The annual migration of beluga whales in Canada is being captured by underwater camera and live-streamed online.
Belugas live in Arctic and sub-Arctic waters, including around Canada, Greenland and Alaska and rely on sea ice for protection from predators and for feeding.
During the ice-free summer months, about two-thirds of the world's beluga population - approximately 57,000 whales – journey south to shallower waters around Churchill Valley and Hudson Bay, Canada. There, they are safer from their orca predators and can feed, moult and give birth to their young.
The Beluga Cams, launched by charity Polar Bears International and livestream network Explore.org, has above and below-water views of the journey, allowing viewers to “experience a bit of the beluga’s world and immerse yourself in the sights and sounds of their experience”. It is part of a wider Polar Bears International goal to inspire people to care about the Arctic ecosystem.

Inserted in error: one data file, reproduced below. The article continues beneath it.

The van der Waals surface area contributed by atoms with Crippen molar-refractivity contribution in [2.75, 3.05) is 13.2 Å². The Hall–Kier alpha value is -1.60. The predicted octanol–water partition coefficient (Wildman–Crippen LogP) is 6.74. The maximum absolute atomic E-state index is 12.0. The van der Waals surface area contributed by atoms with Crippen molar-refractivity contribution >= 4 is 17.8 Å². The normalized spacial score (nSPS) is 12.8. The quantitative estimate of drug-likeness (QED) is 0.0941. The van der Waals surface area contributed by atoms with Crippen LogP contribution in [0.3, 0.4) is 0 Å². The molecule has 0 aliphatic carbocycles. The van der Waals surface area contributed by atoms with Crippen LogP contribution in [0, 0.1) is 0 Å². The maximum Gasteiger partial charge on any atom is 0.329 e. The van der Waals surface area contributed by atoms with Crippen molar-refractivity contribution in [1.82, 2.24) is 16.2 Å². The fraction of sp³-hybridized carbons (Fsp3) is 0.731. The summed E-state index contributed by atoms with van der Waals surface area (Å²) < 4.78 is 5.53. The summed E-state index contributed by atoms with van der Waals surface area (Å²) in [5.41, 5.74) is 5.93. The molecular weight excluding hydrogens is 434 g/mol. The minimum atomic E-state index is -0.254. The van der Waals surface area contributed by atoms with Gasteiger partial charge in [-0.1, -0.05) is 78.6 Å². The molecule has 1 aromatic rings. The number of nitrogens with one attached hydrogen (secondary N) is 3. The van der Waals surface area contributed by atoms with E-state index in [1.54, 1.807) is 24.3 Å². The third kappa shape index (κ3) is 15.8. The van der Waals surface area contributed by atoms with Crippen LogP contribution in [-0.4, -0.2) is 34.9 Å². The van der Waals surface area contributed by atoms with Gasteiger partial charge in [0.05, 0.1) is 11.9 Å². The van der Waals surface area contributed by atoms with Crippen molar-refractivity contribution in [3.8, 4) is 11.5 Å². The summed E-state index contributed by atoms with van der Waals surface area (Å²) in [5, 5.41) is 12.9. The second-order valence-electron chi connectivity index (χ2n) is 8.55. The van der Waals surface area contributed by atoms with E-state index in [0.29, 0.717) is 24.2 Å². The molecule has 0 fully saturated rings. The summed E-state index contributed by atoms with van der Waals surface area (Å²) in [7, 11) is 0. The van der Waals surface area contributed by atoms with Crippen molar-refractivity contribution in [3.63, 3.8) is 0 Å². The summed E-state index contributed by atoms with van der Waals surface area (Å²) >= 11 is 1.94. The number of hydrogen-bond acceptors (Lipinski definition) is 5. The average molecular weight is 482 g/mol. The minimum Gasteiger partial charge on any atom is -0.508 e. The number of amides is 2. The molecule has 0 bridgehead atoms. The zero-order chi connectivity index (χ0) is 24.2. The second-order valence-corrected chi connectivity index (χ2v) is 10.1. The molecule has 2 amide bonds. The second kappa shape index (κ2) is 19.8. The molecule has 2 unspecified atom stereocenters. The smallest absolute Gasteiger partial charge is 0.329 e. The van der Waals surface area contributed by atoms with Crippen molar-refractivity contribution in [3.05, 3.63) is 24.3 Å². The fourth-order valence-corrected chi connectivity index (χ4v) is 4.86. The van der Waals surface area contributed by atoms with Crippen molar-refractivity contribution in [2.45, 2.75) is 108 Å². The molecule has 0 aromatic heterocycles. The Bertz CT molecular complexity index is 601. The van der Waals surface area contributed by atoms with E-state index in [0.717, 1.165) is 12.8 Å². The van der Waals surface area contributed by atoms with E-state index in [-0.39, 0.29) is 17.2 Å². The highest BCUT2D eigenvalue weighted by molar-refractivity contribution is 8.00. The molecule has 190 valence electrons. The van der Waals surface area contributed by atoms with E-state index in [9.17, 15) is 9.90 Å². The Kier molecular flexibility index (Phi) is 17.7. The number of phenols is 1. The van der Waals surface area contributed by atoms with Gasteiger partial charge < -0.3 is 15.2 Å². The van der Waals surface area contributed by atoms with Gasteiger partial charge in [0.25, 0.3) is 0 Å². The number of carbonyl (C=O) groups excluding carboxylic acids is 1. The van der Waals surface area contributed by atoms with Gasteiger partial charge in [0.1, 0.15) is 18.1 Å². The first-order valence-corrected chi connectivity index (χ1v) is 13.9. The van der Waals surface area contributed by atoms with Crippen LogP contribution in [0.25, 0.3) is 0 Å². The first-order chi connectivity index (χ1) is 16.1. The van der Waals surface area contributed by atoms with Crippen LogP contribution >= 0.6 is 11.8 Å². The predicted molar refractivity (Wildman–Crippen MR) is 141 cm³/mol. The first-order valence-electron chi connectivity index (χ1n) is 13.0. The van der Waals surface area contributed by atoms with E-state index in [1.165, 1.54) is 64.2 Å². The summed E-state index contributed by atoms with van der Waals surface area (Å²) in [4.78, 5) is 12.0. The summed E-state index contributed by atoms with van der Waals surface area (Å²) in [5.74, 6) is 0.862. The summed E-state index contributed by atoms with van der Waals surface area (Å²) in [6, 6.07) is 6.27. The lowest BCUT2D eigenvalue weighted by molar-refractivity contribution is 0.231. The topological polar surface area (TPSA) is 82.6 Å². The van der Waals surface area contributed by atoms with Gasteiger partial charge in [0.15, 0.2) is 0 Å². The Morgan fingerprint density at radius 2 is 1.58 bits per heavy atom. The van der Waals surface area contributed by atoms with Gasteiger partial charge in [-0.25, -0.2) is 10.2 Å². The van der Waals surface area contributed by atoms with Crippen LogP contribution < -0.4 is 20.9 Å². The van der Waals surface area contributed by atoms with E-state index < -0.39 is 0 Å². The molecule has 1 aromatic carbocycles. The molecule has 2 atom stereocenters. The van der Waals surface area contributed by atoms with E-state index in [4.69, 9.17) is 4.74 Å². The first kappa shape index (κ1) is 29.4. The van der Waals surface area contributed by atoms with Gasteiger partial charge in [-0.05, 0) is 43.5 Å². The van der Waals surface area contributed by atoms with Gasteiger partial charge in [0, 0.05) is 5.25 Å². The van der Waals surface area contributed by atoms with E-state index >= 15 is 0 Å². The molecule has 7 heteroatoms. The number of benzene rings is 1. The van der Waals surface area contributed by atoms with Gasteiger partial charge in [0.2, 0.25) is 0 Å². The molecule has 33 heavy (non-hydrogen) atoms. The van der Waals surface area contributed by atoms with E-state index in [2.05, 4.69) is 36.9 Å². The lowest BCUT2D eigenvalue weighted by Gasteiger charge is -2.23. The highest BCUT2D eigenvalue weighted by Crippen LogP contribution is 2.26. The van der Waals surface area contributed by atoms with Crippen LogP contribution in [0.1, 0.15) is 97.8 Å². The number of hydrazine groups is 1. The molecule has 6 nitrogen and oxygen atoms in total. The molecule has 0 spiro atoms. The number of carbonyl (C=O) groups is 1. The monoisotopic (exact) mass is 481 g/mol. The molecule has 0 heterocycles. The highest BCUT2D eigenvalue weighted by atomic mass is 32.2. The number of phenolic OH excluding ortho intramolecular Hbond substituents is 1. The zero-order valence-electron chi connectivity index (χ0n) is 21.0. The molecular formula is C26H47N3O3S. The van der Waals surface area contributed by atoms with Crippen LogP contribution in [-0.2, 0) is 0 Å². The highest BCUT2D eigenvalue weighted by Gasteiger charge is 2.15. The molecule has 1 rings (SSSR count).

"We're excited to share the beluga whale migration with the world and build a community that cares about protecting the Arctic for future generations."
Krista Wright, executive director of Polar Bears International, said, “The Arctic affects us all, with the impact of sea ice health stretching far beyond this ecosystem.
“We are excited to share the beluga whale migration with the world and build a community that cares about protecting the Arctic for future generations. Together, we can slow global warming, in turn saving the sea ice and the creatures that depend on it, with a collective, swift transition to renewable energy.”
View the Beluga Cams here